The Common Good

Why Outsider Critiques are Important for Emergent

[Read more of this blog conversation in response to the Sojourners magazine article "Is the 'Emerging Church' for Whites Only?"]

A wise man once told me, "Sometimes the best show of support is to raise a challenge." I was also once told that you argue with your cousins, you don't argue with strangers.

I am not "emergent." It doesn't really fit with my experience. I don't necessarily mesh with the culture of emergent. I don't fit it theologically. I actually like being an evangelical (theologically at least). I say this to confess that I write as an outsider/observer of emergent rather than one who knows the movement inside and out. At the same time, my outsider status does not mean that I have nothing to say about emergent or that I am not allowed to offer a valid critique.

A common mistake in reading my chapter on the emerging church in The Next Evangelicalism is that the main target of my chapter was the emerging church. On a much deeper lever, I was confronting the evangelical world that rushed to make the emerging church the next big thing for the American church. That's the Western, white captivity of the church at work in establishing the image of the emerging church as a hip, young, white male. (We should also acknowledge that, as is often the case, evangelicalism eventually turned on the very thing it helped to create). In our cover article for Sojourners, we (Jason Mach and I) attempt to offer up a picture of what the fullness of the emerging church could actually encompass.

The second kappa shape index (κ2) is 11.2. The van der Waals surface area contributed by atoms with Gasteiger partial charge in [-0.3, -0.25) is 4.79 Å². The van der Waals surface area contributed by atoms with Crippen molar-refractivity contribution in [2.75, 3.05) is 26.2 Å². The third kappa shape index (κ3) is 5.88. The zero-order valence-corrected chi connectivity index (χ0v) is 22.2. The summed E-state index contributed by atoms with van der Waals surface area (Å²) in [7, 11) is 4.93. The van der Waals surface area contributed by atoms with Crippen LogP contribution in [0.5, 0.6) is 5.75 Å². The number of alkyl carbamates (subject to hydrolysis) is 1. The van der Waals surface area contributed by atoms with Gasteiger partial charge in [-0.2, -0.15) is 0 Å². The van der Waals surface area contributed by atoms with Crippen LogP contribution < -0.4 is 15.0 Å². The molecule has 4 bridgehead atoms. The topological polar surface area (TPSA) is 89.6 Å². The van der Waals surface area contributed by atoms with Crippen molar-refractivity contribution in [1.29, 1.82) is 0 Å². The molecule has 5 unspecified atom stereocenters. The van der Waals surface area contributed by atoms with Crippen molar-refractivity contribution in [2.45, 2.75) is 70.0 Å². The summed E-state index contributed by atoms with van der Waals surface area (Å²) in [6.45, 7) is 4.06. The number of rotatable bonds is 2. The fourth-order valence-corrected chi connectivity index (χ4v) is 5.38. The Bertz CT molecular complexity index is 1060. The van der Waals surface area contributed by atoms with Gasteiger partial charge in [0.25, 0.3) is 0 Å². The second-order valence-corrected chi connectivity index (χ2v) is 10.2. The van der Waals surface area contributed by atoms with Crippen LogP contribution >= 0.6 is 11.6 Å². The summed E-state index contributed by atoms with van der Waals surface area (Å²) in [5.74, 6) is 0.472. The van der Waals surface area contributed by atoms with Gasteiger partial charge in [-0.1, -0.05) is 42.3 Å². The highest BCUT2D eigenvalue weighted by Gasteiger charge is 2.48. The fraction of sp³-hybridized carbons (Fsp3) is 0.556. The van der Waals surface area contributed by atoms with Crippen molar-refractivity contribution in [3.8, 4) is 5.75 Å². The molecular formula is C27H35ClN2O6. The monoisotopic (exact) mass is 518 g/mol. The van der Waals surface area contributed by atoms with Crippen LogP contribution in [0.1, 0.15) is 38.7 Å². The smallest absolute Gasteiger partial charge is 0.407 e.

In fact, I believe that we offered a fairly positive outlook and picture (Please note that the cover design and the title of the article were not under the control of the authors) of the possibility of the emerging church by intentionally featuring ethnic minority and female voices in our interviews and by proposing that emergent can contribute to the larger stream of the real emerging church that is global and multi-ethnic. Emergent may not be the largest tributary or the dominant voice, but I'm trying to figure out where in the article we even implied an utter rejection, condemnation, or silencing of emergent.

On another note, it seems disingenuous to me that both Jason and I would be criticized for offering an unflattering image of emergent when that is our actual experience. These stories actually happened to us. To say that we are not fair in our portrayal seems to invalidate our experience

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